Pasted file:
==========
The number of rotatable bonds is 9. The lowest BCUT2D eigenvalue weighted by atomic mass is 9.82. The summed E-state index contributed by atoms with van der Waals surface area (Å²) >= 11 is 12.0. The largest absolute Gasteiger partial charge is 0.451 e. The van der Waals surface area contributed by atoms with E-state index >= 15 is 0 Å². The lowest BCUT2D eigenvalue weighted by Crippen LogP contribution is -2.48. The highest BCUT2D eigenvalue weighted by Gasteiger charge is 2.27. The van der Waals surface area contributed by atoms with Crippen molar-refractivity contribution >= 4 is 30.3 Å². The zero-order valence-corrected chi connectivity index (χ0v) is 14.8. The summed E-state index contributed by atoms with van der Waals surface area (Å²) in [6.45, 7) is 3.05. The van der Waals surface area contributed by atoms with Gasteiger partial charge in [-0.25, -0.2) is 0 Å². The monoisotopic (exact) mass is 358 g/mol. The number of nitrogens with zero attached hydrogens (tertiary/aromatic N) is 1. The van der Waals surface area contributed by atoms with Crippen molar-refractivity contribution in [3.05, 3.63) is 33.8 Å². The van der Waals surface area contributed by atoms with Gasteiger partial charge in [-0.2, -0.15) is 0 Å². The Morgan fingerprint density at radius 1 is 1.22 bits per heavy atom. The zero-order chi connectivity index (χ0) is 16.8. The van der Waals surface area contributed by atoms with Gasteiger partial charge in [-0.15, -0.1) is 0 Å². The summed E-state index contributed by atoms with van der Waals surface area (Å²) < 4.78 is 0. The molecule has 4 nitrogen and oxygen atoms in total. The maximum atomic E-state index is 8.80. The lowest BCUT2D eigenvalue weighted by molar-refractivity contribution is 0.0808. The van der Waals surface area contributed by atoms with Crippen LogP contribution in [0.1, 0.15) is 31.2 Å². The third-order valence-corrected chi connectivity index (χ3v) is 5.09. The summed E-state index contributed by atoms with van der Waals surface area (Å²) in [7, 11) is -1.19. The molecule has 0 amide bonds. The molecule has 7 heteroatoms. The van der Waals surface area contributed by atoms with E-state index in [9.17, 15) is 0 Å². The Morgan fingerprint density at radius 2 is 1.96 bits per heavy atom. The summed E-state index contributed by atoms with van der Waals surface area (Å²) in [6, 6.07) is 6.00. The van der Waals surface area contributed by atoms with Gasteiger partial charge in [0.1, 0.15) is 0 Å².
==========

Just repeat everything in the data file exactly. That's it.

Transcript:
The number of rotatable bonds is 9. The lowest BCUT2D eigenvalue weighted by atomic mass is 9.82. The summed E-state index contributed by atoms with van der Waals surface area (Å²) >= 11 is 12.0. The largest absolute Gasteiger partial charge is 0.451 e. The van der Waals surface area contributed by atoms with E-state index >= 15 is 0 Å². The lowest BCUT2D eigenvalue weighted by Crippen LogP contribution is -2.48. The highest BCUT2D eigenvalue weighted by Gasteiger charge is 2.27. The van der Waals surface area contributed by atoms with Crippen molar-refractivity contribution >= 4 is 30.3 Å². The zero-order valence-corrected chi connectivity index (χ0v) is 14.8. The summed E-state index contributed by atoms with van der Waals surface area (Å²) in [6.45, 7) is 3.05. The van der Waals surface area contributed by atoms with Gasteiger partial charge in [-0.25, -0.2) is 0 Å². The monoisotopic (exact) mass is 358 g/mol. The number of nitrogens with zero attached hydrogens (tertiary/aromatic N) is 1. The van der Waals surface area contributed by atoms with Crippen molar-refractivity contribution in [3.05, 3.63) is 33.8 Å². The van der Waals surface area contributed by atoms with Gasteiger partial charge in [-0.2, -0.15) is 0 Å². The Morgan fingerprint density at radius 1 is 1.22 bits per heavy atom. The zero-order chi connectivity index (χ0) is 16.8. The van der Waals surface area contributed by atoms with Gasteiger partial charge in [-0.15, -0.1) is 0 Å². The summed E-state index contributed by atoms with van der Waals surface area (Å²) < 4.78 is 0. The molecule has 4 nitrogen and oxygen atoms in total. The maximum atomic E-state index is 8.80. The lowest BCUT2D eigenvalue weighted by molar-refractivity contribution is 0.0808. The van der Waals surface area contributed by atoms with Crippen LogP contribution in [0.1, 0.15) is 31.2 Å². The third-order valence-corrected chi connectivity index (χ3v) is 5.09. The summed E-state index contributed by atoms with van der Waals surface area (Å²) in [7, 11) is -1.19. The molecule has 0 amide bonds. The molecule has 7 heteroatoms. The van der Waals surface area contributed by atoms with E-state index in [9.17, 15) is 0 Å². The Morgan fingerprint density at radius 2 is 1.96 bits per heavy atom. The summed E-state index contributed by atoms with van der Waals surface area (Å²) in [6, 6.07) is 6.00. The van der Waals surface area contributed by atoms with Gasteiger partial charge in [0.1, 0.15) is 0 Å².